I was reading about tokamaks, for usage in fusion, and it seems that the positive ions circle in one way in the toakmak, while the negative circles in another. That would make a lot of sense, as it would explain how the two of them are attracted by the center, even having opposite charges (using Lorentz laws, the negative charge would 'cancel' with the opposite velocity, and the force would be the same). That would also explain why you can't use a simple electrical field to keep the plasma still in a sphere (you would only be able to keep the positive part or the negative, not both). Is this correct? And if it is, then what makes the plasma move that way? There seem to be no explanation about that anywhere.

Since a toroidal field is curved and decreases in strength moving away from the axis of rotation, the ions and the electrons move parallel to the axis, but in opposite directions.

From Wikipedia

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    $\begingroup$ Maybe this can help? scidacreview.org/0801/html/fusion1.html $\endgroup$ – anna v Nov 24 '13 at 12:38
  • $\begingroup$ It is an interesting article. I think I got now. The electrial current itself is what moves the negative and positive particles in opposite directions... And the magnetic field then attracts them to the center. $\endgroup$ – Luan Nico Nov 25 '13 at 12:48

Although this is a rather old question, I will try to answer it since the question implies some misunderstanding about plasma and tokamaks.

Let's start with plasma. In order to achieve fusion, two nuclei must be really close together - on the order of the nuclei radius itself. Only then the strong force will start to act, fusing the two nuclei into a new one. The problem is, however, that nuclei are positively charged and you need a lot of energy to overcome to repulsing Coulomb-force.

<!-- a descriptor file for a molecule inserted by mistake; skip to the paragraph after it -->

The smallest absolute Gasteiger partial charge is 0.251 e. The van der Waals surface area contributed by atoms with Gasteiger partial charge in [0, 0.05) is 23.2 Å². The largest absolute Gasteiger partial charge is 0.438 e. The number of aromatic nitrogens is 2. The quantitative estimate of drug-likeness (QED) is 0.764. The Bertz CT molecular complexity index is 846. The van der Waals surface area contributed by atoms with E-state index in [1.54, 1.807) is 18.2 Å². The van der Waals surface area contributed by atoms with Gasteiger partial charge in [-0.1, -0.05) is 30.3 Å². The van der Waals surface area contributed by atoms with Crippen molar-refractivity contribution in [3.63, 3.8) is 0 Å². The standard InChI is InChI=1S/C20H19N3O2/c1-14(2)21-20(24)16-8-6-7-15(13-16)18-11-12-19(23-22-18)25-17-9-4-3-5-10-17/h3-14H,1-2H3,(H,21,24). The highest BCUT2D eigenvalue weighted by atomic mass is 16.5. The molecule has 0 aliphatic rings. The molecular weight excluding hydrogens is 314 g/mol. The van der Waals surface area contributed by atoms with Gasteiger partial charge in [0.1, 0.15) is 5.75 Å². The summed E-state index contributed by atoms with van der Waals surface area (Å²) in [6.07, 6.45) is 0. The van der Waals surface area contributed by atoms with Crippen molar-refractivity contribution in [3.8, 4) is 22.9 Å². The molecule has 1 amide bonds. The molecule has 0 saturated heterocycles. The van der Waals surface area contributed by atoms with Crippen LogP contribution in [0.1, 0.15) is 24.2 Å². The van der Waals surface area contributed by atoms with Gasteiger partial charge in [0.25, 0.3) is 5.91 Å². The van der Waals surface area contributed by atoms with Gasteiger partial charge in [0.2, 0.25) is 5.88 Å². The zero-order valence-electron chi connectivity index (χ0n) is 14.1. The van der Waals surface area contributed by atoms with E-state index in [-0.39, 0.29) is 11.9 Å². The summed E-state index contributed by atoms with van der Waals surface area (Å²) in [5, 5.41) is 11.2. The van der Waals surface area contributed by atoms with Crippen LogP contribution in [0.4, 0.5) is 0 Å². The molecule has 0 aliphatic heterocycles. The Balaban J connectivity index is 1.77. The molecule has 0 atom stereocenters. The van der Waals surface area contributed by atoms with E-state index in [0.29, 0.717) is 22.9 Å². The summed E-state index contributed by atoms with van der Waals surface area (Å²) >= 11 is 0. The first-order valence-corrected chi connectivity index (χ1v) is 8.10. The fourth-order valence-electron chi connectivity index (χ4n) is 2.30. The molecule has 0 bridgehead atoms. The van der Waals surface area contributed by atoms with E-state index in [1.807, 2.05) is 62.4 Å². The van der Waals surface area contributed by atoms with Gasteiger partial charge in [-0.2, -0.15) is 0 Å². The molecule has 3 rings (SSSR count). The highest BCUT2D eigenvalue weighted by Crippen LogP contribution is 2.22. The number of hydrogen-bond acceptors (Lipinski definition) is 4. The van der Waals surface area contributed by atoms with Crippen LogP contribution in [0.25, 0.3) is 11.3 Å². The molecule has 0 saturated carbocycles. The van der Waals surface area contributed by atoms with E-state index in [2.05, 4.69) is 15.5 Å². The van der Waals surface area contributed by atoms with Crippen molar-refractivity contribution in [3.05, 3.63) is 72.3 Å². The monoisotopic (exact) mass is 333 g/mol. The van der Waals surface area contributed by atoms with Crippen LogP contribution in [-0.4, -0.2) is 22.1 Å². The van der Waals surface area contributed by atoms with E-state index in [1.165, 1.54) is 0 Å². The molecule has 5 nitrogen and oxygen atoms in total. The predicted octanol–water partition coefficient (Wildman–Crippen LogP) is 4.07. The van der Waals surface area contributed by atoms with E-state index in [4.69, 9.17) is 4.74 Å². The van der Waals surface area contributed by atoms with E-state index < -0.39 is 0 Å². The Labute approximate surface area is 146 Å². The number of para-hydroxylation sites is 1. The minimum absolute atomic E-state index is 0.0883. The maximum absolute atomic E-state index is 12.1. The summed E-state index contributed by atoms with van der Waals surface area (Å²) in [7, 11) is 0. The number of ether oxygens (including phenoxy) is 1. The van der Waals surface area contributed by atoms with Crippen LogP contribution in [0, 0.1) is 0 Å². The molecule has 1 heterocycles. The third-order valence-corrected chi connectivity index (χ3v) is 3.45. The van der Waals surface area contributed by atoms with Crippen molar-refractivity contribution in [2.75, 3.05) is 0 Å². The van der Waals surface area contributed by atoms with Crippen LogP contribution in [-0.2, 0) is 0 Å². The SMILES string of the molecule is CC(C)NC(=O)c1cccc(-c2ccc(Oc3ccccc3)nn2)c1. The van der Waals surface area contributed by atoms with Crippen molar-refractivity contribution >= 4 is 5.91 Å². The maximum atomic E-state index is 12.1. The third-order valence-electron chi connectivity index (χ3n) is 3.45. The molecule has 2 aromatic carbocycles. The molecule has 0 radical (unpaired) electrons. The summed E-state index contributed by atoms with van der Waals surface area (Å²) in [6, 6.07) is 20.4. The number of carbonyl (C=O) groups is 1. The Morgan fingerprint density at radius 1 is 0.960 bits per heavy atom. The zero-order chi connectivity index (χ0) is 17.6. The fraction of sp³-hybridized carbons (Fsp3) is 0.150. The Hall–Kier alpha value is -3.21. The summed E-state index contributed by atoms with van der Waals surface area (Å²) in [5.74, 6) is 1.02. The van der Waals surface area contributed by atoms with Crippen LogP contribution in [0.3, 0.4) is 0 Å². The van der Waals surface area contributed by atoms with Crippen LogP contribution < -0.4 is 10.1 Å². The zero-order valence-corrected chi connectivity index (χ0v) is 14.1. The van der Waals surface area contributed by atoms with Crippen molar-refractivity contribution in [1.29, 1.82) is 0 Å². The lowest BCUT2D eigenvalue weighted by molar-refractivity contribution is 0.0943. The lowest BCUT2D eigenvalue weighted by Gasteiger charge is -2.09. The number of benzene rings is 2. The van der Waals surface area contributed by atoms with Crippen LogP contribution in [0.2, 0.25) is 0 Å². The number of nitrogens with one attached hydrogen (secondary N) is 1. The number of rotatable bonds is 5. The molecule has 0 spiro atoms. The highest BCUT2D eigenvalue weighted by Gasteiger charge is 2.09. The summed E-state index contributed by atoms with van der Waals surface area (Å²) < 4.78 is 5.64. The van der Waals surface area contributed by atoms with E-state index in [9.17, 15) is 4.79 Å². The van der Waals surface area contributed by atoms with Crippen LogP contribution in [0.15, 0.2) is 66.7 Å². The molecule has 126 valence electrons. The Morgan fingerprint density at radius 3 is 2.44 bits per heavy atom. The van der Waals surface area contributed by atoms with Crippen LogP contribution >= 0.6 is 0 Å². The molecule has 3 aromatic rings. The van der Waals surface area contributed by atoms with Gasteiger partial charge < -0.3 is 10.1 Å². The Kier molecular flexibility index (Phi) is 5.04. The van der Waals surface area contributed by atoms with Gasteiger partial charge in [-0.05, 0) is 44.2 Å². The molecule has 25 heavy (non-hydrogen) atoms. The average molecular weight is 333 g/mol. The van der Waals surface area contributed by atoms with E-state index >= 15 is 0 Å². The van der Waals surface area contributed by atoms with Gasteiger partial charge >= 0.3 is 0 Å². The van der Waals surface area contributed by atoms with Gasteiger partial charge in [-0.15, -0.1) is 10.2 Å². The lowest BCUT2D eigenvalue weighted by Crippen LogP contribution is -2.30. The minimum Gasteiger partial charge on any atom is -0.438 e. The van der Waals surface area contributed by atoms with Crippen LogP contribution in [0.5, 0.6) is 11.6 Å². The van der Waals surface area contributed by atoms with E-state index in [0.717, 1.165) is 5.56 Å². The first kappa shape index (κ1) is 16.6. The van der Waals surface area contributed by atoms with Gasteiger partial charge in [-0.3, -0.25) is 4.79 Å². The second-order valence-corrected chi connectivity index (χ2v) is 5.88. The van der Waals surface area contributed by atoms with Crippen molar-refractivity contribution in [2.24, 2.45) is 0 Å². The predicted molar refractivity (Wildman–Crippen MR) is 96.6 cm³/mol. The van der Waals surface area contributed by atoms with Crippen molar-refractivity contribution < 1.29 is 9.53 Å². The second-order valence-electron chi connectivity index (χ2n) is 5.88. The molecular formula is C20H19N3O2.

Energy means temperature and for the fusion reaction currently favored in a tokamak reactor, these are approximately 150 Mio Kelvin. Gas becomes completely ionized at these temperatures and we call that system no longer gas but plasma instead.

The main difference to a gas are the long-range interactions between the particles - in an ideal gas, particles only interact via (short-range) collisions. In a plasma, the particles interact via the (long-range) Coulomb-forces. This results for example in a collective bahaviour of the plasma particles and in the ability to screen test-charges you put into the plasma.

When you would now apply an external electric field, it would be somewhat shielded by the plasma particles. Hence, you can not use electric fields in a tokamak to efficiently confine the plasma. You use magnetic fields, since the particles' motion is affected by magnetic fields (Lorentz-force).

About the movement of the plasma: yes, the plasma moves but it is somewhat more complicated than you guessed in your question. It is true that you have a strong electric current flowing in the tokamak. And, as you explained, this also means that you have some ions flowing in one directions and electrons flowing in the other direction. But these are just a few particles. Due to the collective behaviour described above and small-scale instabilities (turbulent fluctuations), you have wave-like structures moving in the tokamak. They can rotate in one or the other direction. In addition, it is possible to inject high energetic particles in one or the other direction to locally drive currents (neutral beam injection). I guess what I am trying to say is that it is more complicated than it seems :)

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